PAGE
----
5 reasons to avoid student debt

As lawmakers squabble over student debt cancellation this summer, millions of parents are trying to figure out how much to borrow to send their kids to college in the fall.

Once an easy calculation families made at kitchen tables, paying for college is now a confusing and opaque puzzle. Almost all schools accept more than two-thirds of their applicants. But few charge families what they can afford without a loan. This means that almost everyone borrows to pay for their diplomas.

Google “Is a University Degree Worth It?” And 44.5 million contradictory answers come back. Almost no one explains precisely why debt makes this issue so delicate.

After destroying cheap public degrees over the past 40 years, free market lawmakers have turned the university into a profit center. As tuition fees skyrocketed, Congress made it easy for lenders to earn rapacious returns by lending money to students and parents.

Although studies show that a degree is the most reliable path to reach and stay in the middle class, student debt prevents millions of people from living the American dream. Higher indebtedness means that young households have lower incomes and fewer assets than previous generations. For parents, this means working longer and delaying retirement.

If families borrow more than they can comfortably repay, they risk losing the life insurance premium that comes with degrees. Here are five reasons to avoid student debt:

# 1. A myriad of lenders are competing to lend money to parents, the new target of the student loan industry.

Thanks to historically high university costs and relentless cuts in government grants for students, parents now account for nearly 25% of new degree borrowing. More than 70% of borrowers over the age of 60 repay student loans they have taken out to help their children or grandchildren pay for their university studies.

Colleges offer so many loan products with terms so confusing that the system feels deliberately designed to frustrate. Unlike subsidized loans, the government rarely forgives parent PLUS loans. To force repayment, officials seize wages, confiscate tax refunds and withhold social security checks for decades, dooming some families to generations of debt.

# 2. Most student loans are not “good debt”.

Good debt is money borrowed to build wealth or increase income. Government subsidized loans fall under the “good debt” category, but most private and parent PLUS loans do not. Families who borrow beyond federal government limits for subsidized loans risk losing a dangerous game.

Nearly 60% of students with debt never graduate, leaving many families in bondage for student loan services. “Those in need of loans give up much more often than their non-borrowing peers,” the academic journal University Business reported in 2020. In other words, colleges take the money families borrow, spend it, and then refuse. to reimburse a penny if students are forced to leave campus without a diploma.

# 3. Parents are borrowing too much to send their children to public schools, hoping the investment will pay off.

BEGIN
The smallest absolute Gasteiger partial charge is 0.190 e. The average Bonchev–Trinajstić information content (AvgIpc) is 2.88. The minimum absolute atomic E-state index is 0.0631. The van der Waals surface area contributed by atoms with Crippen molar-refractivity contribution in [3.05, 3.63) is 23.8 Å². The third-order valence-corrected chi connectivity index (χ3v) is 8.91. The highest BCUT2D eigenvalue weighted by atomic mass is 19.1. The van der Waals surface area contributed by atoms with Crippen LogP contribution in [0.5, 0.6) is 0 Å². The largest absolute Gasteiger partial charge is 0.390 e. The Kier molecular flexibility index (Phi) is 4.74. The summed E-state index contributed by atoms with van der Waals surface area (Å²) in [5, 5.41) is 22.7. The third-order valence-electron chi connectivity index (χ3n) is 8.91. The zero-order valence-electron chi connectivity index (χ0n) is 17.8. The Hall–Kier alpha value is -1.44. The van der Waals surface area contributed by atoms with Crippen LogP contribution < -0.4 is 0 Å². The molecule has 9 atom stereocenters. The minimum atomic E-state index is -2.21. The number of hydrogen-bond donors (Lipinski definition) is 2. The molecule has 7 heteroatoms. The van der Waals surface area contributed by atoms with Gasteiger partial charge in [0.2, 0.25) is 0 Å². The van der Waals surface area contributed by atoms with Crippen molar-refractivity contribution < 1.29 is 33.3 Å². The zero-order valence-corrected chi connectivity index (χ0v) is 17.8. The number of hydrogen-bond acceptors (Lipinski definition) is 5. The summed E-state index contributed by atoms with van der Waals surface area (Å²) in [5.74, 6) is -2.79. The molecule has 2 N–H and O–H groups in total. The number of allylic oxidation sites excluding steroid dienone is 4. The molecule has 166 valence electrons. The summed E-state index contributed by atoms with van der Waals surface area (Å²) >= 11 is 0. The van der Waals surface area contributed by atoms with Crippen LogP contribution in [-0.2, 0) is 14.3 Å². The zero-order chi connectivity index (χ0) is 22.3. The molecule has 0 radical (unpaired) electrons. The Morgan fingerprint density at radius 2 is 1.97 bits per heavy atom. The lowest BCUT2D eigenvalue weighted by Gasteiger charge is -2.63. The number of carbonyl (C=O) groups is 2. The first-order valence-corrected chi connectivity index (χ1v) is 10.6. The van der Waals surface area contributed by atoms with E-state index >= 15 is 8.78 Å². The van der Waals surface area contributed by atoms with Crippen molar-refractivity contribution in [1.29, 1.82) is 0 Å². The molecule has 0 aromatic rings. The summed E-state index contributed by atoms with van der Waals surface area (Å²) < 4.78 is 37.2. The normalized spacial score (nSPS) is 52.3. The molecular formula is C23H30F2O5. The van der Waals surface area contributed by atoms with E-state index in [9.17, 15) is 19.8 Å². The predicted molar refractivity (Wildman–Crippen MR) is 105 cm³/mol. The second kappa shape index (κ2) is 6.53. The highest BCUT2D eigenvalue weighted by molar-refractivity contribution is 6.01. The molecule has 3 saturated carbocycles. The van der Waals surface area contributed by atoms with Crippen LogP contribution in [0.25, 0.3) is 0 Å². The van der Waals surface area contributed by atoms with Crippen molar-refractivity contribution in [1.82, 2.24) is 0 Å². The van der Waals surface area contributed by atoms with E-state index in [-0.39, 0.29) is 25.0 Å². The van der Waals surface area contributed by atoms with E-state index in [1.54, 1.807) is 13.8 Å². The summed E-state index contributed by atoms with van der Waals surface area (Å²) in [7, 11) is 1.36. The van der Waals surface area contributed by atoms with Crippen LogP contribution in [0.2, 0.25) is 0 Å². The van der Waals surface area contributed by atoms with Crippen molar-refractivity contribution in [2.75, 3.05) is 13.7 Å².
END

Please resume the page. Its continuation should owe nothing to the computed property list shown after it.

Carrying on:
For most students, the pay rise that comes with graduation from super-selective schools is “generally indistinguishable from zero,” concludes a study published by economists Stacy Dale and Alan Krueger. Subsequent studies have shown that highly selective college degrees help two groups the most: women and low-income students.

Women’s higher wages, however, have less to do with elite college degrees than with delaying marriage, children, and staying in the workforce longer than similar female graduates. less selective schools, data shows.

Low-income students with an elite university degree reap the most benefits. But few of them have the chance to register. Children whose parents are in the top 1% of earners are 77 times more likely to attend Ivy League college than those whose parents are at the bottom of the ladder.

# 4. Saving for college is easier than you think.

Contrary to popular belief, saving for college rarely hurts most families’ chances of receiving financial assistance. While saving for college may seem like a moving target, it’s important to start, set goals, and stick to them.

Investing a little in a college savings plan each week – the cost of a McDonald’s family meal – comes to almost $ 33,000 in 18 years at today’s rates of return. If the stock market continues to explode and interest rates rise, this investment will increase even more.

# 5. As F. Scott Fitzgerald said, “Let me tell you about the rich. They are different from you and me.

Wealthy experts arguing that degrees are not worth the investment rarely encourage their own children to skip college. They can afford to pay inflated fees and often enjoy admission benefits that go to families with no financial need.

College graduates will earn 66% more than those with only high school diplomas over the next decade. At least 65% of new job openings will require degrees beyond high school, according to a Georgetown University study.

Graduating from college – with little debt – is crucial for anyone who wants to build wealth and grow financially.

About Janet Young

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